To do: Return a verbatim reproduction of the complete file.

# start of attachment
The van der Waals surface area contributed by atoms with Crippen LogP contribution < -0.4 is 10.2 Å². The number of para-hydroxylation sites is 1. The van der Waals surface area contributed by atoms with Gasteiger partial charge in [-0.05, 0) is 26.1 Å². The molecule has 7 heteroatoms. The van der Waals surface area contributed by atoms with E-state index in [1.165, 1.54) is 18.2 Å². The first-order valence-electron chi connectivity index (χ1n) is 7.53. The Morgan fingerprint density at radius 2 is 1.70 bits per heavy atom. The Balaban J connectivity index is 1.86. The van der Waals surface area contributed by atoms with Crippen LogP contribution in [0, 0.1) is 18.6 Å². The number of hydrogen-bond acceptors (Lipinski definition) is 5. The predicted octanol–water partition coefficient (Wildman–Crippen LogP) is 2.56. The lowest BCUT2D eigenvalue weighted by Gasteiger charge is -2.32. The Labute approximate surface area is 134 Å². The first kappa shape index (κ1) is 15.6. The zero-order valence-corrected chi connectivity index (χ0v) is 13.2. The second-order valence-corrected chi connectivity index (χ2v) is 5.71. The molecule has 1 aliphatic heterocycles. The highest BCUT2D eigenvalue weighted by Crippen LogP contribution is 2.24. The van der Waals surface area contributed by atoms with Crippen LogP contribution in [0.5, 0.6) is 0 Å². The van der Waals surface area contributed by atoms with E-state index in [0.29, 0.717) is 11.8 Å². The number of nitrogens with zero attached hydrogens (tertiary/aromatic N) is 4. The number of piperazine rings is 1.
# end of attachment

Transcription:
The van der Waals surface area contributed by atoms with Crippen LogP contribution < -0.4 is 10.2 Å². The number of para-hydroxylation sites is 1. The van der Waals surface area contributed by atoms with Gasteiger partial charge in [-0.05, 0) is 26.1 Å². The molecule has 7 heteroatoms. The van der Waals surface area contributed by atoms with E-state index in [1.165, 1.54) is 18.2 Å². The first-order valence-electron chi connectivity index (χ1n) is 7.53. The Morgan fingerprint density at radius 2 is 1.70 bits per heavy atom. The Balaban J connectivity index is 1.86. The van der Waals surface area contributed by atoms with Crippen LogP contribution in [0, 0.1) is 18.6 Å². The number of hydrogen-bond acceptors (Lipinski definition) is 5. The predicted octanol–water partition coefficient (Wildman–Crippen LogP) is 2.56. The lowest BCUT2D eigenvalue weighted by Gasteiger charge is -2.32. The Labute approximate surface area is 134 Å². The first kappa shape index (κ1) is 15.6. The zero-order valence-corrected chi connectivity index (χ0v) is 13.2. The second-order valence-corrected chi connectivity index (χ2v) is 5.71. The molecule has 1 aliphatic heterocycles. The highest BCUT2D eigenvalue weighted by Crippen LogP contribution is 2.24. The van der Waals surface area contributed by atoms with Crippen LogP contribution in [0.5, 0.6) is 0 Å². The van der Waals surface area contributed by atoms with E-state index in [0.29, 0.717) is 11.8 Å². The number of nitrogens with zero attached hydrogens (tertiary/aromatic N) is 4. The number of piperazine rings is 1.